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Wednesday, January 7, 2015

Even Engines Need Time to Think

     33 running games. That's how many my opponent had going and quite often he replied to my move within a few minutes so he was effectively playing at a blitz pace in most of his games. He eventually got into a position where even the engine needed some time to sort things out and 2-3 minutes simply were not enough.
     Houdini, Komodo and Stockfish differ in their search and evaluation functions. Stockfish aggressively prunes the analysis tree and while it searches deeply, its search is more narrow than Komodo or Houdini. Sometimes this is an advantage, sometimes it's not.
     Komodo is the most positionally accurate of the three and it is slower in its search than either Stockfish or Houdini. It's initial evaluation can be more accurate, but it's usually a good idea to let it think a little longer just to make sure.
     All this means that if you are playing correspondence chess (need I add that I am talking about sites where engine use is allowed?) that playing an engine move after allowing it to think for a minute or two will likely lead to disaster. The temptation is strong sometimes to do exactly that though. The same thing applies when analyzing an OTB game; you won't always get the best results analyzing your game at 10 seconds a move...or even 60 seconds a move for that matter. Certain positions requite a lot of digging and even after letting the engine analyze by itself for awhile, interactive analysis is also necessary. Even then, as seen in the Hort-Alburt game I posted, engine evaluations may not always be on a par with Grandmaster opinions! Of course, most of the time we won't know what a GM opinion would be, but you know what I mean.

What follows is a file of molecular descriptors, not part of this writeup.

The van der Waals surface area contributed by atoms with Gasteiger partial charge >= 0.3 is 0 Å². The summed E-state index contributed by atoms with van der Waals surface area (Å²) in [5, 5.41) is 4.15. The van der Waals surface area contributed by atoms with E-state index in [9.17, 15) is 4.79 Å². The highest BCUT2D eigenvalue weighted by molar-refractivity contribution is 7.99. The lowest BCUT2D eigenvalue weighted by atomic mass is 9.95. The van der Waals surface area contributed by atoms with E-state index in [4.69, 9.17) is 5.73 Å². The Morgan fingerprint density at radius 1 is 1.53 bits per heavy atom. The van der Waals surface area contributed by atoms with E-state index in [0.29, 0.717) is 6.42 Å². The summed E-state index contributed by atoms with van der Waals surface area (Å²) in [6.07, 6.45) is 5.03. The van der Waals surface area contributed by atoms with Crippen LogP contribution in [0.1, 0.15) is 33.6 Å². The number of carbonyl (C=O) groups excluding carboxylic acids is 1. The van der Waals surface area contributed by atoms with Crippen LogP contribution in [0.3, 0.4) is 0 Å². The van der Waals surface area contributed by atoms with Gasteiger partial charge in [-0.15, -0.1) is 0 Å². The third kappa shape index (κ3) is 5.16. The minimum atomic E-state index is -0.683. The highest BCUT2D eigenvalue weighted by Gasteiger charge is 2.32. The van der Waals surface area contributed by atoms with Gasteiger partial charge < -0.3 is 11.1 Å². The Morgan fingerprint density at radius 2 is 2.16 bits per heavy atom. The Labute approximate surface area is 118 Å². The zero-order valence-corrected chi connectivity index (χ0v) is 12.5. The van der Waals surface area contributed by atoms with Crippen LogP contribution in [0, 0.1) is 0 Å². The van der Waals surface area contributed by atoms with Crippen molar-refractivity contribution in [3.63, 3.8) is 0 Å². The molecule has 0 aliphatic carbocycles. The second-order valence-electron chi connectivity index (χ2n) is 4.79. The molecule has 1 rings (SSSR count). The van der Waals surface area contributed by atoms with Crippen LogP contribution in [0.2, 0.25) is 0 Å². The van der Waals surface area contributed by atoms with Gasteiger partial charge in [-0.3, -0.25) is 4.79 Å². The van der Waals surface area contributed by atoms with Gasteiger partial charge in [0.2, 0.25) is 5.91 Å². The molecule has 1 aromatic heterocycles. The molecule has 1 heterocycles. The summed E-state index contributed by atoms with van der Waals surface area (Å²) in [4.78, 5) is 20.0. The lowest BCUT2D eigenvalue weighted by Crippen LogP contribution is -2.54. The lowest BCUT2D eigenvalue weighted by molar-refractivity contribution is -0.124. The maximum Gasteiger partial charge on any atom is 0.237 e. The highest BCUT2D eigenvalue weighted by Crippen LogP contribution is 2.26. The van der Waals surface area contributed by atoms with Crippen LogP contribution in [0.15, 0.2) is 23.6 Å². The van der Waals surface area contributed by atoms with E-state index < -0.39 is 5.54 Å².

In examining this position with one CPU, Stockfish 5 initially suggests 1.Bf2 then in a few seconds begins to waffle between 1.Bf2 and 1.dxc5. It finally seems to settle down with 1.Bf2 (evaluated at -0.24). However, after a couple of minutes, it settles on 1.dxc5 evaluated at -0.29 and relegates 1.Bf2 to a -0.69 score.  I have no idea why an engine would look at 1.Bf2; to me it looks 'neutral.'  But sometimes when there are no tactics they tend to play aimlessly.
     But it gets worse...after about 5 minutes the move 1.Bf2 isn't even in the top ten! Komodo 8 took about 30 seconds to discard 1.Bf2 in favor of 1.dxc5. Houdini 2 and Fritz 11 didn't do much better than Stockfish.

1.Bf2 cxd4 2.Rc7 d3 3.Qe3?
More waffling between this and the better 3.Rxe7 by Stockfish.  Komodo 8 realized immediately that 3.Rxe7 was better but even then white is at a disadvantage (-1.08). Houdini 2 and Fritz 11 both immediately recognized 3.Qe3 as a poor move.
3... d2 4.Rd1 Re5

     White resigned rather than play on in this hopeless position. The moral to the story is that when you are analyzing any position with an engine you have to give it time and you need to be interactive and try out the different moves it suggests. You also have to go to the end of the engine's analysis and do some poking around. All this is especially important if the position is one that is devoid of tactics and requires strategic play. 

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